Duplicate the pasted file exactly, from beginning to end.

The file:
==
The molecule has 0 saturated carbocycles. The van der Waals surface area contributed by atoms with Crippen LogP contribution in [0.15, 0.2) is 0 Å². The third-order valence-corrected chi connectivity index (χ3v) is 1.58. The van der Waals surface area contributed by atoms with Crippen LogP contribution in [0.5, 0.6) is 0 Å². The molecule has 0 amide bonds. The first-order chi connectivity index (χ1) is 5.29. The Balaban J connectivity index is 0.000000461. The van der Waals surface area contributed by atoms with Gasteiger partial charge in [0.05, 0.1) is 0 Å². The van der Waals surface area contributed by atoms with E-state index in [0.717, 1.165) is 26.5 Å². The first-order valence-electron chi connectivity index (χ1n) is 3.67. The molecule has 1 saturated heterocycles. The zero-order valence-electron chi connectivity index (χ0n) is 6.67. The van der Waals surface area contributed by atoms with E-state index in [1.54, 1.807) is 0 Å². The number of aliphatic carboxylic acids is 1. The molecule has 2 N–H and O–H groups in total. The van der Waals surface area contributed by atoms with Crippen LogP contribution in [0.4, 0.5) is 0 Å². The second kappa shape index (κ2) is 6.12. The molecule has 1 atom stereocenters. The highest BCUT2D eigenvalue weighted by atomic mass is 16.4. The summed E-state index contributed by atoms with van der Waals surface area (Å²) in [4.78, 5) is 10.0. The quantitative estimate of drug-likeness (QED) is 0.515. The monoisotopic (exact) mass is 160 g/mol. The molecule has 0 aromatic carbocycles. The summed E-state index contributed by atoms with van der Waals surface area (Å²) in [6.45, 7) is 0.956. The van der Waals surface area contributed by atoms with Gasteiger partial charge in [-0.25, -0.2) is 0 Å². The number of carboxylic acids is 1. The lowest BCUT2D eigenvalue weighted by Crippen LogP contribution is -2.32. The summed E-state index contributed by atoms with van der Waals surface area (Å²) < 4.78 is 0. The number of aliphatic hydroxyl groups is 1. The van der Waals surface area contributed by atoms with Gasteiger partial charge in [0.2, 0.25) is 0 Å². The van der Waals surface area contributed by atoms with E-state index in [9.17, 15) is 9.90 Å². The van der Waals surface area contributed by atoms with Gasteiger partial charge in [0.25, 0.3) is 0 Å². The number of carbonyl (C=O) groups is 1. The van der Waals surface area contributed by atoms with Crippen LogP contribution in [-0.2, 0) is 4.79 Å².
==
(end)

The molecule has 0 saturated carbocycles. The van der Waals surface area contributed by atoms with Crippen LogP contribution in [0.15, 0.2) is 0 Å². The third-order valence-corrected chi connectivity index (χ3v) is 1.58. The van der Waals surface area contributed by atoms with Crippen LogP contribution in [0.5, 0.6) is 0 Å². The molecule has 0 amide bonds. The first-order chi connectivity index (χ1) is 5.29. The Balaban J connectivity index is 0.000000461. The van der Waals surface area contributed by atoms with Gasteiger partial charge in [0.05, 0.1) is 0 Å². The van der Waals surface area contributed by atoms with E-state index in [0.717, 1.165) is 26.5 Å². The first-order valence-electron chi connectivity index (χ1n) is 3.67. The molecule has 1 saturated heterocycles. The zero-order valence-electron chi connectivity index (χ0n) is 6.67. The van der Waals surface area contributed by atoms with E-state index in [1.54, 1.807) is 0 Å². The number of aliphatic carboxylic acids is 1. The molecule has 2 N–H and O–H groups in total. The van der Waals surface area contributed by atoms with Crippen LogP contribution in [0.4, 0.5) is 0 Å². The second kappa shape index (κ2) is 6.12. The molecule has 1 atom stereocenters. The highest BCUT2D eigenvalue weighted by atomic mass is 16.4. The summed E-state index contributed by atoms with van der Waals surface area (Å²) in [4.78, 5) is 10.0. The quantitative estimate of drug-likeness (QED) is 0.515. The monoisotopic (exact) mass is 160 g/mol. The molecule has 0 aromatic carbocycles. The summed E-state index contributed by atoms with van der Waals surface area (Å²) in [6.45, 7) is 0.956. The van der Waals surface area contributed by atoms with Gasteiger partial charge in [-0.25, -0.2) is 0 Å². The number of carboxylic acids is 1. The lowest BCUT2D eigenvalue weighted by Crippen LogP contribution is -2.32. The summed E-state index contributed by atoms with van der Waals surface area (Å²) < 4.78 is 0. The number of aliphatic hydroxyl groups is 1. The van der Waals surface area contributed by atoms with Gasteiger partial charge in [0.2, 0.25) is 0 Å². The van der Waals surface area contributed by atoms with E-state index in [9.17, 15) is 9.90 Å². The van der Waals surface area contributed by atoms with Gasteiger partial charge in [0.25, 0.3) is 0 Å². The number of carbonyl (C=O) groups is 1. The van der Waals surface area contributed by atoms with Crippen LogP contribution in [-0.2, 0) is 4.79 Å².